The Incredible Edible Duck Egg: Bigger and richer than their better-known cousins, duck eggs are all they’re cracked up to be

I’m looking at a duck egg in the barn, and all I can think is owww. A duck egg is 40-percent larger than a chicken egg. Laying one must feel like giving birth to a VW. I try to high-five my duck sisters. The ducks do not reciprocate.

Ducks are divas. They only lay when it’s warm. Every other day. If they feel like it. Which means a limited laying season and an even more limited egg supply. Despite the inconsistency, duck eggs have an ardent fan club among local chefs.

Thanks to his long-standing relationships with local farmers, chef David Kirkland is able to feature duck eggs on Café Osage’s warm-weather menus. He likes to juxtapose the eggs’ big, rich flavor against local microgreens and light, in-season produce. Using what’s freshest, he roasts vegetables to make a hash and then dresses them with a gently poached duck egg and a brightly colored pesto.

On the other side of Forest Park, Five Bistro’s Anthony Devoti pairs his hearty duck eggs with an equally robust entree. Auspicious diners will find them smoked and served atop succulently braised pork belly. But for those not lucky enough to land a seat at The Hill’s all-local eatery when these beauties adorn the menu, Devoti has an idea for wowing your own dinner guests this spring and summer seasons: “[Serve] smoked eggs with some ribs and potato salad and everyone will love you!”

Thinking chef Devoti was onto something, I bought a dozen duck eggs to experiment with at home. Starting with the basics, I poached one. The difference between these eggs and their chicken counterparts became apparent even before the water bubbled. You have to really whack the shells to crack them open. Hit ’em harder than you think you should. Duck eggs aren’t for those with low muscle tone.

Once my little ball of sunshine hit the water, it behaved just like any other egg, though it needed an extra minute in the hot water. In fact, when poaching, soft boiling or even hard boiling these big guys, you’ll need to add extra cooking time to your usual schedule. Desiree Rutherford, a duck egg farmer and avid home cook, makes her deviled duck eggs by cooking the eggs a full five minutes longer than she does chicken eggs. She also boils them in heavily salted water to make those rock-hard shells easier to peel.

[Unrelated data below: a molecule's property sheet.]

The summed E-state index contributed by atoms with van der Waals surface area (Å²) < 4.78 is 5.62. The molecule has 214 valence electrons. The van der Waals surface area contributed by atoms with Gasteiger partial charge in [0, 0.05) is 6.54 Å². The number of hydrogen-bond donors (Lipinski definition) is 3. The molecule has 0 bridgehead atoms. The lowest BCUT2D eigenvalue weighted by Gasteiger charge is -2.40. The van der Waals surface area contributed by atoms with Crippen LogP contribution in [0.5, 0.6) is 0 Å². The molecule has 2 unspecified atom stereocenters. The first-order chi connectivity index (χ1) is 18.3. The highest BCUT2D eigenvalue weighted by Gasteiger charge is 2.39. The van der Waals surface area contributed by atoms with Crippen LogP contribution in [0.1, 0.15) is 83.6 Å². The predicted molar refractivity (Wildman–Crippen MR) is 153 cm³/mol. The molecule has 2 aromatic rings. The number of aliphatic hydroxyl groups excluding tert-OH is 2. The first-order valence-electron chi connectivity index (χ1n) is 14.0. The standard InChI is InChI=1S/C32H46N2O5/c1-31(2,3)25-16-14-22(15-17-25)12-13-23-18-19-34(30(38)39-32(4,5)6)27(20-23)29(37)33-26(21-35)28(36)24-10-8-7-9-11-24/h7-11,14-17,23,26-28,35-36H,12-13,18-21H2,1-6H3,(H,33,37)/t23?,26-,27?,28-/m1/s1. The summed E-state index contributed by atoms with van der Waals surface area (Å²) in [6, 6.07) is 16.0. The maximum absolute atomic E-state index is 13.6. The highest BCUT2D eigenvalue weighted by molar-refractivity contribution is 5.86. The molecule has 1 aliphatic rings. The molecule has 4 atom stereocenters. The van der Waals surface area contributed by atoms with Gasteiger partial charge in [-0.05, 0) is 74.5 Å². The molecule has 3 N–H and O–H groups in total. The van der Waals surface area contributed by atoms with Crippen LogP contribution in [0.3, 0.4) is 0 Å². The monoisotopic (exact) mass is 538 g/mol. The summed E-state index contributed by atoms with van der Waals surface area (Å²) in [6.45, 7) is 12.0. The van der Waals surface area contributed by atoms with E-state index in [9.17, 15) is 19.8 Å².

Even without salt and pepper, the poached egg was indescribably divine. Some say duck eggs taste “stronger” than their chicken counterparts, but a more accurate description is “awesomely eggy.” They have the flavor of highly concentrated chicken eggs – times a zillion. On its best day, a free-range, organic chicken egg tastes bland and rather watery by comparison.

And the yolk. The beautiful, vivid, sunset-over-the-ocean yolk. It didn’t ooze over my bread as much as it lazily coated it; a luxurious, velvety sensation that tasted so creamy I looked for a pound of butter hidden in the shell. There was nothing that could improve this egg. Except bacon.

Carbonara is one of those bewitching pasta dishes that calls even ardent dieters back for seconds. I was eager to see what would happen if I used my new favorite ingredient. But my enthusiasm was tempered by a family history of heart disease; a single duck egg has 206-percent of an adult’s daily cholesterol allowance. Employing my diet-soda-with-fries philosophy, I substituted whole wheat pasta for the white stuff. Mistake. The pasta’s nuttiness overwhelmed the dish. Any health-conscious modification would have to come from reducing the amount of bacon, which competed with the egg’s flavor anyway. For good measure, I decided to use appetizer-size servings.

Now it was time to see what these eggs could do on the sweet side of my palate. I avoid custard, since, to me, “flan” is just Spanish for “slimy.” But duck egg whites have more albumin (protein) than chicken egg whites, which makes them more sturdy when cooked. So, I set aside my prejudice and made a duck egg custard by substituting one duck egg for two chicken eggs, a rule that can be applied to most baked-goods recipes.

The custard was, without exaggeration, the best thing I have ever baked. Creamy and silky. Gently sweet yet still mild. If you make only one duck egg dish, make this the one. And (Bonus!) the same protein surplus that makes the custard dreamy will also make your meringues taller and your soufflés lighter.

Yolks for taste and color. Whites for protein and structure. Everything is better when you use duck eggs. Which is why, once you try them, you may forsake all others. At least until the ducks retire in the fall.

BUY IT
Ducks lay only in warm weather, typically from mid-March through mid-September. Once the eggs hit the shelves, they’re swooped up quickly. It’s a good idea to reserve yours by calling or emailing your supplier in advance.


Maude’s Market
$7.15/dozen
4219 Virginia Ave., St. Louis, 314.353.4219,
maudesmarket.com


Scott Harr, Harr Family Farms
$8/dozen
Soulard Farmers Market,
St. Louis, 618.779.3055


Elizabeth Parker, Kuhs Estate & Farm
$7/dozen
13061 Spanish Pond Road, Spanish Lake, 314.226.0709, info@kuhsfarm.com


Desiree Rutherford, Rutherford Family Farm
$7/dozen
Ellisville Farmers Market, Ellisville, 636.279.5350, rutherford_farm@yahoo.com